• Confidence in the justice system –  Those advocating for longer parole eligibility terms touted their confidence in the justice system, stating that only juveniles who committed the most heinous crimes were sentenced to life and thus merited a longer time before parole eligibility.  Those advocating for shorter parole eligibility terms expressed confidence in the parole board’s ability to determine whether a person was adequately rehabilitated before potential release.  They stressed that parole eligibility did not equate to release.
  • Potential for rehabilitation –  Testifiers advocating for shorter parole eligibility terms cautioned against the mere warehousing of convicts, and expressed concern that juveniles sentenced to life with long periods without parole eligibility would suffer due to lack of program and rehabilitative opportunities (priority is given to those closer to potential release) and the challenge of staying in touch with family and friends for such an extended period of time, a parole board consideration.

These are not easy issues, and we will pay close attention as these bills progress through the legislative process.

– Jonathan Schreiber
Legislative and Public Policy Manager
Boston Bar Association

Cell Phones, Searches, and Seizures: How a Boston Case Will Establish Precedent for High-Tech Devices under the Fourth Amendment

Last Tuesday, the U.S. Supreme Court heard oral argument in a potentially groundbreaking case with close ties to Boston.  In United States v. Wurie, a case originating in South Boston, the Justices will interpret the Fourth Amendment, which prohibits unreasonable search and seizure.  In 2007, Brima Wurie was arrested for selling drugs in a Dorchester Avenue parking lot.  After he was picked up by the police, his cell phone rang from a number identified as his home.  The police traced the number to a house which they then searched with a warrant, finding drugs and a gun.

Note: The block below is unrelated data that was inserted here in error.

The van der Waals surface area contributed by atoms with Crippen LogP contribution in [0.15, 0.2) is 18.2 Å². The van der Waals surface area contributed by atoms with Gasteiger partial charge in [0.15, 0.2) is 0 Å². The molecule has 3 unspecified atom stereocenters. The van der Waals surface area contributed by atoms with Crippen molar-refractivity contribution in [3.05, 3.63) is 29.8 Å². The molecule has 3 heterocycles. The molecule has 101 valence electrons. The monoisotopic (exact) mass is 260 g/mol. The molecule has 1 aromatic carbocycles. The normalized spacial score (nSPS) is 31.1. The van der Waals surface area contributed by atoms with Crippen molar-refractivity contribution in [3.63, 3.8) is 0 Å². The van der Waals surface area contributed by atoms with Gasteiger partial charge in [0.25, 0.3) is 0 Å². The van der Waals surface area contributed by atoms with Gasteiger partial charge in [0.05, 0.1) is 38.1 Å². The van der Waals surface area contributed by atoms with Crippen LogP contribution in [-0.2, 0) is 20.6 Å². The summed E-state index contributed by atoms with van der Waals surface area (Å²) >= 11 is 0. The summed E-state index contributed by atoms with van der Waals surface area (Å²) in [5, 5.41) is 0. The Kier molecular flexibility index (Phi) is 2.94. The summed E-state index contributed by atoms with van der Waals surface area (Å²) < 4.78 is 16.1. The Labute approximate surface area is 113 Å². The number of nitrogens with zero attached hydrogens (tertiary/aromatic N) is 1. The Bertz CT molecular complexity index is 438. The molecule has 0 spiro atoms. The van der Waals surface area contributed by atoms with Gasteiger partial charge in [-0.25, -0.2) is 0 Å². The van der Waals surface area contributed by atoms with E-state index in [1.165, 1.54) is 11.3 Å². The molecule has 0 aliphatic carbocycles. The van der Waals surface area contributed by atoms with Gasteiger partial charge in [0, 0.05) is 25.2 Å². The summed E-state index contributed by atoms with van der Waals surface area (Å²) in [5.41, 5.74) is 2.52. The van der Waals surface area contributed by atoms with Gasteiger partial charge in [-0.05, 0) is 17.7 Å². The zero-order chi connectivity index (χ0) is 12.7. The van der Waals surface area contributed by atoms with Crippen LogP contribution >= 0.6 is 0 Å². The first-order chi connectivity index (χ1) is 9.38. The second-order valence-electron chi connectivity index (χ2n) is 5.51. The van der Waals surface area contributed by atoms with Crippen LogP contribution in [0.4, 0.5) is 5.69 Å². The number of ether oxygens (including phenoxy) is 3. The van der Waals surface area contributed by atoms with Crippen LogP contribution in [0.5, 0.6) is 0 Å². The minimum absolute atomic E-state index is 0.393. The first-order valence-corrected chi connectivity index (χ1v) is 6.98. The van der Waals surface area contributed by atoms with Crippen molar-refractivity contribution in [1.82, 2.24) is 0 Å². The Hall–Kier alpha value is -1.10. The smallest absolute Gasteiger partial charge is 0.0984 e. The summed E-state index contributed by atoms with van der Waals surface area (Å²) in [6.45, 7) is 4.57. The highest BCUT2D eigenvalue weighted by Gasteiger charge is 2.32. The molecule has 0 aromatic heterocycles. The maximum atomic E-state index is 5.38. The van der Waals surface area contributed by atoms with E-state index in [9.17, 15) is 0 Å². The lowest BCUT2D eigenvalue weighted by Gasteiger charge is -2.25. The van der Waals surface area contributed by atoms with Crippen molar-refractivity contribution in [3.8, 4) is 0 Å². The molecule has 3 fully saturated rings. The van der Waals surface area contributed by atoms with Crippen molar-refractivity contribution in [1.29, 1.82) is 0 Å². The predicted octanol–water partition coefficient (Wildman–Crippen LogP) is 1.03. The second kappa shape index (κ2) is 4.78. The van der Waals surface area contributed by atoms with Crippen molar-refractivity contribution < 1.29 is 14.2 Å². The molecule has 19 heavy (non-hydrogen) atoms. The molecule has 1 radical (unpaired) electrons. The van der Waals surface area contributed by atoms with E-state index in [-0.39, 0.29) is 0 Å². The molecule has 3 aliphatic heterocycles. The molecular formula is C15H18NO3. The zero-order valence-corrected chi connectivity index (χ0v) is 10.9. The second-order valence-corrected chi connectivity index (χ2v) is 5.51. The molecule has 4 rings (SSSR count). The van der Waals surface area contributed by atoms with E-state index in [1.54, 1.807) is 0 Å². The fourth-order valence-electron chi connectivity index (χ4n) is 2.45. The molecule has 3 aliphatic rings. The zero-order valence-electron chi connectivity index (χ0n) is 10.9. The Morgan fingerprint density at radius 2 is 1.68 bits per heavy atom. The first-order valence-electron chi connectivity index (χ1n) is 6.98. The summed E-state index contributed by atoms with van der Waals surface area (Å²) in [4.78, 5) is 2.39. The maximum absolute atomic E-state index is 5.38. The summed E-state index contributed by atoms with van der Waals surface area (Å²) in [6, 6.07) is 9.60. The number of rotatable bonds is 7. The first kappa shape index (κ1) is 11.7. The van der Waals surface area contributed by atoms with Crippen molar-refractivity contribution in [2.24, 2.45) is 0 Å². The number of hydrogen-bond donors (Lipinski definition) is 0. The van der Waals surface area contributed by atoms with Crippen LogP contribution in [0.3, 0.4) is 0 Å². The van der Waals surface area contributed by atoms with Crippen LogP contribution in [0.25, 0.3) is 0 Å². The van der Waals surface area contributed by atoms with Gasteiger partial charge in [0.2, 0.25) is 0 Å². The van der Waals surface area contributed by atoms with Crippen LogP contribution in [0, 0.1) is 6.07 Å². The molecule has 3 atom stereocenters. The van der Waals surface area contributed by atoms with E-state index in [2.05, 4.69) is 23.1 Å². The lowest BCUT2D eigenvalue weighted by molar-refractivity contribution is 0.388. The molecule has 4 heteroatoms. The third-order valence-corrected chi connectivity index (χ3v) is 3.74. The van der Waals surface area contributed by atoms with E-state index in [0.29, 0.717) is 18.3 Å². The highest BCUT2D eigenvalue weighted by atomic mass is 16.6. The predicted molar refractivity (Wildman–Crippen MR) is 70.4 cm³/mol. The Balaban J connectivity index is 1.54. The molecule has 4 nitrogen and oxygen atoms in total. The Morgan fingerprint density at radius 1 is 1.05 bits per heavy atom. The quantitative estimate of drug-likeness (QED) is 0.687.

The issue is whether the police violated the Fourth Amendment by “opening” Wurie’s cell phone.  The Fourth Amendment traces its roots to the American Revolution, when British soldiers were permitted to search and seize essentially anyone for any reason.  Protection against unreasonable search and seizure has become a founding principle of our Constitution and our way of life, protecting our safety and privacy, even for those accused of crimes.

There is a great deal of case law defining just what is and isn’t reasonable in the area of search and seizure.  Many warrantless searches are allowed in connection with arrests in order to protect officers and prevent the destruction of evidence.  However, cell phones and other hi-tech devices complicate the issue because of the massive amounts of data they contain and their advanced capabilities, such as activating a potentially dangerous remote device.  Complicating matters even further, there is technology available that can remotely wipe a cell phone’s memory, so police wanting to search a phone may have to carry it in special bags or try to access it in specially equipped rooms that would block such signals.  There are questions about the reliability of this type of technology and the infrastructural capabilities of police forces around the country to address them.

At oral argument, the federal government argued for a bright line rule – that cell phones should be subject to unwarranted searches just like an arrestee’s wallet or personal effects.  The Justices seemed reluctant to go this far, noting the extreme amount of information, much of it highly personal, that police officers could access for even the most minor crime.  However, they also recognized that this information could be useful for police in solving and preventing crime and that criminals often make use of such technology to further their illicit ends.  Thus, the Justices spent much of oral argument discussing potential compromises, though none were forthcoming at the end of their debate.

We look forward to a decision by the end of the summer to address this issue – one that will balance personal privacy with public safety.